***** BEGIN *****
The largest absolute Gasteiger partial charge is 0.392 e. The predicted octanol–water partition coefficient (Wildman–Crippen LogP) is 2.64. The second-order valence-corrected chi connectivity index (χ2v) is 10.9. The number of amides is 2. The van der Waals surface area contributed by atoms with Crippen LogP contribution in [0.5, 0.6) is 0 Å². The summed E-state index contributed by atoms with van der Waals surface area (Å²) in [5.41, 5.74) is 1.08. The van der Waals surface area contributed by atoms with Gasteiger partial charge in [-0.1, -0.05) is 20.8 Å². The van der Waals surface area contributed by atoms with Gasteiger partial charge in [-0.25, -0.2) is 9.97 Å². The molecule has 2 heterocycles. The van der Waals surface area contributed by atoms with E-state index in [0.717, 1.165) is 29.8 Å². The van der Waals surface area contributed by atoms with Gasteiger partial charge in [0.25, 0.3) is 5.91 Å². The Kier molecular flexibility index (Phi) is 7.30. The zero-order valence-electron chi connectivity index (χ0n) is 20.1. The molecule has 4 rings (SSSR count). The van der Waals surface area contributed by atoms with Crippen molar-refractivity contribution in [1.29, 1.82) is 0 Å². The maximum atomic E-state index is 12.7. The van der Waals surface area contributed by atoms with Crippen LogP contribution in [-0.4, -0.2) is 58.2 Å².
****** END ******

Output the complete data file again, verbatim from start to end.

The largest absolute Gasteiger partial charge is 0.392 e. The predicted octanol–water partition coefficient (Wildman–Crippen LogP) is 2.64. The second-order valence-corrected chi connectivity index (χ2v) is 10.9. The number of amides is 2. The van der Waals surface area contributed by atoms with Crippen LogP contribution in [0.5, 0.6) is 0 Å². The summed E-state index contributed by atoms with van der Waals surface area (Å²) in [5.41, 5.74) is 1.08. The van der Waals surface area contributed by atoms with Gasteiger partial charge in [-0.1, -0.05) is 20.8 Å². The van der Waals surface area contributed by atoms with Gasteiger partial charge in [-0.25, -0.2) is 9.97 Å². The molecule has 2 heterocycles. The van der Waals surface area contributed by atoms with E-state index in [0.717, 1.165) is 29.8 Å². The van der Waals surface area contributed by atoms with Gasteiger partial charge in [0.25, 0.3) is 5.91 Å². The Kier molecular flexibility index (Phi) is 7.30. The zero-order valence-electron chi connectivity index (χ0n) is 20.1. The molecule has 4 rings (SSSR count). The van der Waals surface area contributed by atoms with Crippen molar-refractivity contribution in [1.29, 1.82) is 0 Å². The maximum atomic E-state index is 12.7. The van der Waals surface area contributed by atoms with Crippen LogP contribution in [-0.4, -0.2) is 58.2 Å².